[Federal Register Volume 77, Number 244 (Wednesday, December 19, 2012)]
[Proposed Rules]
[Pages 75075-75079]
From the Federal Register Online via the Government Printing Office [www.gpo.gov]
[FR Doc No: 2012-30531]


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DEPARTMENT OF JUSTICE

Drug Enforcement Administration

21 CFR Part 1308

[Docket No. DEA-369]


Schedules of Controlled Substances: Placement of Lorcaserin Into 
Schedule IV

AGENCY: Drug Enforcement Administration, Department of Justice.

ACTION: Notice of proposed rulemaking.

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SUMMARY: The Drug Enforcement Administration (DEA) proposes placing the 
substance lorcaserin, including its salts, isomers, and salts of 
isomers whenever the existence of such salts, isomers, and salts of 
isomers is possible, into Schedule IV of the Controlled Substances Act 
(CSA). This proposed action is based on a recommendation from the 
Assistant Secretary for Health of the Department of Health and Human 
Services (HHS) and on an evaluation of all other relevant data by DEA. 
If finalized, this action would impose the regulatory controls and 
criminal sanctions of Schedule IV on the manufacture, distribution, 
dispensing, importation, exportation, and possession of lorcaserin and 
products containing lorcaserin.

DATES: DEA will permit interested persons to file written comments on 
this proposal pursuant to 21 CFR 1308.43(g). Electronic comments must 
be submitted and written comments must be postmarked on or before 
January 18, 2013. Commenters should be aware that the electronic 
Federal Docket Management System will not accept comments after 
midnight Eastern Time on the last day of the comment period.

[[Page 75076]]

    Interested persons, defined as those ``adversely affected or 
aggrieved by any rule or proposed rule issuable pursuant to section 201 
of the Act (21 U.S.C. 811),'' \1\ may file a request for hearing or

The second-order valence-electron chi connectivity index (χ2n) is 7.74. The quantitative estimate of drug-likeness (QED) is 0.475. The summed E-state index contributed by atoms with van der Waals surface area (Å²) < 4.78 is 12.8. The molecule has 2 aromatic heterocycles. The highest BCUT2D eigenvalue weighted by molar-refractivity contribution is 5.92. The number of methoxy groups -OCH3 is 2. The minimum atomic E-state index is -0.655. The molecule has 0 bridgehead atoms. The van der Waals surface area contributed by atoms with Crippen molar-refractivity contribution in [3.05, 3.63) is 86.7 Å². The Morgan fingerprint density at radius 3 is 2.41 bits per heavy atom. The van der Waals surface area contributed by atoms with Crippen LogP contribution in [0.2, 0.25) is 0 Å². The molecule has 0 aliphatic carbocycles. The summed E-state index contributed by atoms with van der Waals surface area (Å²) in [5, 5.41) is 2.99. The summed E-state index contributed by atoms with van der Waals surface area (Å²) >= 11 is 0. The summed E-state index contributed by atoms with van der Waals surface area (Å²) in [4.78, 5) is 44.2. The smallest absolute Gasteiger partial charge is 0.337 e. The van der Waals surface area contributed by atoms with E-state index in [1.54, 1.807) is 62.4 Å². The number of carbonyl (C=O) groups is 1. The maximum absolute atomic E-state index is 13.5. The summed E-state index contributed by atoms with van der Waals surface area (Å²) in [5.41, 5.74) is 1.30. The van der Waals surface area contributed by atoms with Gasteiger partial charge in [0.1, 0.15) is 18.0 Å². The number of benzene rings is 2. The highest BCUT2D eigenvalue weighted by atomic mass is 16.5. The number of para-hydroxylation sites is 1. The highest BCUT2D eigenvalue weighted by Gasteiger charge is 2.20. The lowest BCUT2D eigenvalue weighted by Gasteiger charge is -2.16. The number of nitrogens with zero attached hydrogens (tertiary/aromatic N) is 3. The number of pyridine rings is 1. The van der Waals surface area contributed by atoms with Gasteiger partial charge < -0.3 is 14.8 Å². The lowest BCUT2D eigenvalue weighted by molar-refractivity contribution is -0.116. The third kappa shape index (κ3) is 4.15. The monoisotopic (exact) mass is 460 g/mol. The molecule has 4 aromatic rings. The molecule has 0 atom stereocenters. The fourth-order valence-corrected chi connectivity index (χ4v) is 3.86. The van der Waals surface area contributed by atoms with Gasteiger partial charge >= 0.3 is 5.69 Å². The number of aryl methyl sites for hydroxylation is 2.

waiver of participation pursuant to 21 CFR 1308.44 and in accordance 
with 21 CFR 1316.45. Requests for hearing and waivers of participation 
must be received on or before January 18, 2013.
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    \1\ 21 CFR 1300.01.

ADDRESSES: To ensure proper handling of comments, please reference 
``Docket No. DEA-369'' on all electronic and written correspondence. 
DEA encourages all comments be submitted electronically through http://www.regulations.gov using the electronic comment form provided on that 
site. An electronic copy of this document and supplemental information 
to this proposed rule are also available at the http://www.regulations.gov Web site for easy reference. Paper comments that 
duplicate the electronic submission are not necessary as all comments 
submitted to www.regulations.gov will be posted for public review and 
are part of the official docket record. Should you, however, wish to 
submit written comments via regular or express mail, they should be 
sent to the Drug Enforcement Administration, Attention: DEA Federal 
Register Representative/OD, 8701 Morrissette Drive, Springfield, VA 
22152. All requests for hearing and waivers of participation must be 
sent to Drug Enforcement Administration, Attention: Hearing Clerk/LJ, 
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8701 Morrissette Drive, Springfield, VA 22152.

FOR FURTHER INFORMATION CONTACT: John W. Partridge, Executive 
Assistant, Office of Diversion Control, Drug Enforcement 
Administration; Mailing Address: 8701 Morrissette Drive, Springfield, 
Virginia 22152. Telephone: (202) 307-7165.

SUPPLEMENTARY INFORMATION:

Posting of Public Comments

    Please note that all comments received are considered part of the 
public record and made available for public inspection online at http://www.regulations.gov and in the DEA's public docket. Such information 
includes personal identifying information (such as your name, address, 
etc.) voluntarily submitted by the commenter.